We have not focused on NF2 in our study because NF2 was previously shown to inhibit cell overgrowth through its regulation of HIPPO signaling. Therefore, we do not believe that knocking out NF2 in the organoids would be relevant to this study.

Figure 4: It is well established that TRAF3 is primarily regulating non-canonical NF-κB signaling, but this may exert secondary effects on canonical NF-κB. Actually, the enhanced expression of IkBa indicates that the canonical NF-κB inhibitor may be transcriptionally induced by RelB/p52. As shown for p100/p52 in Figure 4G, the authors should provide a more comprehensive analyses of NFkB/IkB family members (e.g. p65, RelB, p100/p50, IkBa), their activity (p-p65, pIkBa) and some upstream regulators (such as IKKa/b, TRAF3, TRAF2 – see also main point 3), to get a conclusive picture on the impact of TRAF3 loss under low and high density.

We agree but do not detect any activation of canonical NF-κB signaling, as we show in Figure 4 G. We have now also added Western blots for NF-κB components at high and low cell density (Figure 4D, E, H).

Figure 6. I think by sorting mCherry G0/G1 phase for transcriptomic analyses, the authors may have unintentionally sorted out the relevant candidate genes from their analyses, such as D- or E-type cyclins, which are induced for G1-S phase transition.

Because cells lacking Traf3 are more likely to enter the cell cycle at high density, then we would fully expect there to be all the expected changes in gene expression associated with progression through S/G2/M phases. This does not, however, explain why the cells are more likely to enter the cell cycle. We predict that loss of TRAF3 must induce some constitutive change in gene expression in all the cells in the culture, which increases the probability of cell cycle entry (or escape from G0 into G1). We have now testing whether escape from G0 is increased by staining for phosphorylated Rb and using a live cell CDK activity biosensor, as described above.

Reviewer #2 (Significance (Required)):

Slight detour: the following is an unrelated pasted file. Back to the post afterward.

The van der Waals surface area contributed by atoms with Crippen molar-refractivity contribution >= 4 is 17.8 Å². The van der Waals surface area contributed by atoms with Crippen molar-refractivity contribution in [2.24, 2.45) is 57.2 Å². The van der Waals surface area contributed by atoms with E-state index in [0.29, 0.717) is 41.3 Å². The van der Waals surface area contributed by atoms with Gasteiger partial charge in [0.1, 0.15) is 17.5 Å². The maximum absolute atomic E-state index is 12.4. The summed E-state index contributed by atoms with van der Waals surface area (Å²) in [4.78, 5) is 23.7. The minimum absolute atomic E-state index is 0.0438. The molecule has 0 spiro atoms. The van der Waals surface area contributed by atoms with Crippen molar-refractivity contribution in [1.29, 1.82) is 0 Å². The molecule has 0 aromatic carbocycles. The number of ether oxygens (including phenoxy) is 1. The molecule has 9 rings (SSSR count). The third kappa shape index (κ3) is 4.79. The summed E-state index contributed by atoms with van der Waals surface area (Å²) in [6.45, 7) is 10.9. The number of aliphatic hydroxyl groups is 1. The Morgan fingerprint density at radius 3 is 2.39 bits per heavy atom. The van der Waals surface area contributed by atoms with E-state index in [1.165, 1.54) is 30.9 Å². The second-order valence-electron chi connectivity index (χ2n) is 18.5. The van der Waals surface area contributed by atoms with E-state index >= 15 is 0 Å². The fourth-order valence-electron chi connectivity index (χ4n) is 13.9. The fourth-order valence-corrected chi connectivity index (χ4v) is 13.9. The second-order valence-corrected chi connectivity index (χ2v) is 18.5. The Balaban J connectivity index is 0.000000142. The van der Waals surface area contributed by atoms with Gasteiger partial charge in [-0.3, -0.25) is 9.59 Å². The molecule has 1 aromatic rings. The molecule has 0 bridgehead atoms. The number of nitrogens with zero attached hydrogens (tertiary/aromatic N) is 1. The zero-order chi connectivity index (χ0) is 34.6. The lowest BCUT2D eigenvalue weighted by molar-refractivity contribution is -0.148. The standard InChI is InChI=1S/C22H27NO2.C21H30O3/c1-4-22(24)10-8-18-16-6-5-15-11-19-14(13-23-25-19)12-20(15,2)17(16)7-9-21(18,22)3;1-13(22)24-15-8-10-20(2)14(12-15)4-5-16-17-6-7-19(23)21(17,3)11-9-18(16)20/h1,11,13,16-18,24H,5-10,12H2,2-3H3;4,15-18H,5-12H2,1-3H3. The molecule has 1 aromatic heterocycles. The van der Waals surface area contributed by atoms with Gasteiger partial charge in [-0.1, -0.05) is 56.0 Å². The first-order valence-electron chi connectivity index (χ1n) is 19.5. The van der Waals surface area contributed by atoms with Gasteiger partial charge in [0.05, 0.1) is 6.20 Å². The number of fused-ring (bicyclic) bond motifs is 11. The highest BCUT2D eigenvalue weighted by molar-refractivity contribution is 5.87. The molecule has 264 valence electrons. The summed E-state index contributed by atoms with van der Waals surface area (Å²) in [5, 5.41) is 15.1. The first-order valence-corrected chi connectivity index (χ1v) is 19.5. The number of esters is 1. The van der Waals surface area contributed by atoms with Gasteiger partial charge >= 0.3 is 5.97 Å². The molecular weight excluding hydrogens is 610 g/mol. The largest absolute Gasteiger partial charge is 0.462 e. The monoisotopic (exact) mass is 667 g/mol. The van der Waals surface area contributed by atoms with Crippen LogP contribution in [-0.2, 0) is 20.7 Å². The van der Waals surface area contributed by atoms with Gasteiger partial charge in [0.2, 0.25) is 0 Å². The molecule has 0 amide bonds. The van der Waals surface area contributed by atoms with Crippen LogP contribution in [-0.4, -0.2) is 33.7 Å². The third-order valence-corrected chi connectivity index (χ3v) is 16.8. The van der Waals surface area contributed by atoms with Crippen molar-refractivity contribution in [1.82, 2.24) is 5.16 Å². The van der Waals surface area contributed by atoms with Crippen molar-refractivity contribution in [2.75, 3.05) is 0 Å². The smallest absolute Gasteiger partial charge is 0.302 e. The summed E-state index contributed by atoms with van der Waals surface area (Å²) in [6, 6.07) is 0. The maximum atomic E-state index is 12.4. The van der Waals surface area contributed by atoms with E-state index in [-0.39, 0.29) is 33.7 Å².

The methodology of CRISPR/Cas9 screening for density-dependent cell cycle arrest is very interesting, powerful and provides a strong advance, because it may be utilized under different conditions. However, it is less clear whether the identified candidate TRAF3 is indeed solely involved in cell density control or more generally restricting proliferation of epithelial cells. Further, the lack of functional data connecting TRAF3 and non-canonical NF-κB to density control is a drawback. Thus, in its current form the study provides mainly a methodological advance. I think more functional data are needed to also provide a conceptual advance and strong visibility for the audience interested in cell cycle and NF-κB regulation in epithelial cells and cancer.

Expertise: Signal transduction, immune response, oncogenic signaling in cancer

Reviewers cross commenting:

I agree with rev#1 that “epithelial homeostasis” may be overstated, especially

since it is not clear, if the TRAF3-NIK-p100 axis may not promote proliferation in other cells as well. Thus, I think adding other cell lines (also non-epithelial) (see rev#1) and providing data, if TRAF3-NIK-p100 is more generally regulating cell cycle or selectively density-controlled proliferation (my comments) is important. Other more mechanistic studies such as Trp53 status, TRAF3 and cyclinD/E regulation and effects of SMAC-mimetics can be done in parallel and results will certainly improve the understanding how loss of TRAF3 influences cell-density control.

https://doi.org/10.7554/eLife.63603.sa2

Download links

A two-part list of links to download the article, or parts of the article, in various formats.

Downloads (link to download the article as PDF)

Open citations (links to open the citations from this article in various online reference manager services)

Cite this article (links to download the citations from this article in formats compatible with various reference manager tools)

  1. Maria Fomicheva
  2. Ian G Macara
(2020)
Genome-wide CRISPR screen identifies noncanonical NF-κB signaling as a regulator of density-dependent proliferation
eLife 9:e63603.
https://doi.org/10.7554/eLife.63603

Share this article

https://doi.org/10.7554/eLife.63603